Sales Management | Sales Techniques

Sales Performance Sweet Spots

Many accomplished sales leaders struggle to know how to develop their sales team. It’s not because of a lack of leadership skills or a shortage of training options; far from it. It’s possible to keep sales people locked up in learning and development for weeks and there are numerous good programs to choose from. The question is, to what end, and which interventions will best suit your people?

It’s not until a sales leader has a sense of where the gaps exist between best practice and the current talents of their team that anything close to development should or could be attempted. Even then, what’s to say that personality profiling or objection handling or one of a number of other interesting programs is going to cause additional sales? And let’s face it; the only reason you have a sales team to produce sales. I encourage any sales leader thinking about sales development to expect additional sales success from every sales program they implement.

During my years of sales training with many sales teams across lots of industries and using several of the world’s leading best practice programs, I have noticed a dozen sales sweet spots. These are skills and techniques which produce results quickly; well in excess of the investment required to teach them. For example one of the sweet spots is a model for objectively determining sales call outcomes. You’d think assessing a call outcome was intuitive, but not so in complex selling where there are often long sales cycles and multiple stake holders. This particular sweet spot can be taught in a few hours, it improves the quality of sales encounters and produces better sales results almost immediately.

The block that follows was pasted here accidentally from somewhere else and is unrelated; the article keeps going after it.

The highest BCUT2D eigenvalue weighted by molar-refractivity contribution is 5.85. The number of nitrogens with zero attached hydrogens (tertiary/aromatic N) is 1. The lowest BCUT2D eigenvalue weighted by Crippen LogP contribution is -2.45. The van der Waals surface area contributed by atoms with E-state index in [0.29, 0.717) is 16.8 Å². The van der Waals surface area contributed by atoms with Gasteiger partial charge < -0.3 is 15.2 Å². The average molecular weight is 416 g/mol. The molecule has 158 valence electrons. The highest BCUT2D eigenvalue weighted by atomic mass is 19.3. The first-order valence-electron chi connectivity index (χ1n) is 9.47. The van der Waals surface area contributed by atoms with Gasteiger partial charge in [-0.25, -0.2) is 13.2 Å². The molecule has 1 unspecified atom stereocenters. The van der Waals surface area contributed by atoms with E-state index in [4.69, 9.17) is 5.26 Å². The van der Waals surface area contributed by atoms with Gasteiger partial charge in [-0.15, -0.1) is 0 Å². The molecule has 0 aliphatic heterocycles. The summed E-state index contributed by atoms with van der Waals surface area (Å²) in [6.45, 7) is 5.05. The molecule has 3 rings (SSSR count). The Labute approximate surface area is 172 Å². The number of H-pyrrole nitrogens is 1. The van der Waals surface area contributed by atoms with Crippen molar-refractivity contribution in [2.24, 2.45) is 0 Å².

So the answer to professional development for a sales team is not simply selecting from a respectable menu of learning and development options. It starts a few steps before that, through a set of fresh eyes; the eyes of someone who can revisit the existing strengths of the team and match them to the most efficient intervention designed to achieve the best incremental improvement.   This approach makes commercial sense. It leads to cost effective skills and process interventions, minimises the expectations placed on the team, demands the least amount of change and links to measurable results.

I’ve had excellent results with another sweet spot which involves teaching sales people how to more effectively uncover the personal drivers of the buyer and how to translate the product or service benefits into the “currency” of that driver.  This one takes a little longer to teach but significantly reduces the likelihood of objections and price concerns.

Another similar sweet spot takes me less than half an hour to coach and addresses a part of the process of opening the sales call. As a bonus it gives the sales manager a leading indicator of success and it is a good surrogate measure of the effort the sales person has put into call planning.

My favourite intervention is one which helped me turn one team into the best in its industry.  It addresses how to draw the customer into a partnership relationship and accept some of the responsibility for the success of the sale; it’s a notion which is quite foreign to most sales people.

If you would like me to assist you with the initial strengths audit of your team or a particular intervention, by all means give me a call.



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